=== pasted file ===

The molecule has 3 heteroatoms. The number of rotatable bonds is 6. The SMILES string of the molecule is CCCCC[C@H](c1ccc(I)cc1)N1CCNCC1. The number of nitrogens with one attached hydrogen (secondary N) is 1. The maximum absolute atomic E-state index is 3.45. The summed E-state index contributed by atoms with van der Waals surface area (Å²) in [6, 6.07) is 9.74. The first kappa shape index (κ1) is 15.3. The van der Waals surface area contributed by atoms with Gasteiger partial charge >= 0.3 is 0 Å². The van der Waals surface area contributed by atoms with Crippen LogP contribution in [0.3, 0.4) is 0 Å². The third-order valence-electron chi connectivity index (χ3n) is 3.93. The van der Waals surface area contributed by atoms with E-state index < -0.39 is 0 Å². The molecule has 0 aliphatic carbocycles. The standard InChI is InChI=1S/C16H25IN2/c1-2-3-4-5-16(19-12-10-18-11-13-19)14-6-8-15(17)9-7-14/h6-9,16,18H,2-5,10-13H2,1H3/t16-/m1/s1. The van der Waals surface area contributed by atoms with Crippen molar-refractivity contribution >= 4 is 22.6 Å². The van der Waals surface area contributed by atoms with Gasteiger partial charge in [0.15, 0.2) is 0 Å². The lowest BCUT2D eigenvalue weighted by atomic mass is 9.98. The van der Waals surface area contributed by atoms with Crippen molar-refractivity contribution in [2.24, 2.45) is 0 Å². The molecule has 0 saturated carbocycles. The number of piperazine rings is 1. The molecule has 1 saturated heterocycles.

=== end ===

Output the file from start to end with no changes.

The molecule has 3 heteroatoms. The number of rotatable bonds is 6. The SMILES string of the molecule is CCCCC[C@H](c1ccc(I)cc1)N1CCNCC1. The number of nitrogens with one attached hydrogen (secondary N) is 1. The maximum absolute atomic E-state index is 3.45. The summed E-state index contributed by atoms with van der Waals surface area (Å²) in [6, 6.07) is 9.74. The first kappa shape index (κ1) is 15.3. The van der Waals surface area contributed by atoms with Gasteiger partial charge >= 0.3 is 0 Å². The van der Waals surface area contributed by atoms with Crippen LogP contribution in [0.3, 0.4) is 0 Å². The third-order valence-electron chi connectivity index (χ3n) is 3.93. The van der Waals surface area contributed by atoms with E-state index < -0.39 is 0 Å². The molecule has 0 aliphatic carbocycles. The standard InChI is InChI=1S/C16H25IN2/c1-2-3-4-5-16(19-12-10-18-11-13-19)14-6-8-15(17)9-7-14/h6-9,16,18H,2-5,10-13H2,1H3/t16-/m1/s1. The van der Waals surface area contributed by atoms with Crippen molar-refractivity contribution >= 4 is 22.6 Å². The van der Waals surface area contributed by atoms with Gasteiger partial charge in [0.15, 0.2) is 0 Å². The lowest BCUT2D eigenvalue weighted by atomic mass is 9.98. The van der Waals surface area contributed by atoms with Crippen molar-refractivity contribution in [2.24, 2.45) is 0 Å². The molecule has 0 saturated carbocycles. The number of piperazine rings is 1. The molecule has 1 saturated heterocycles.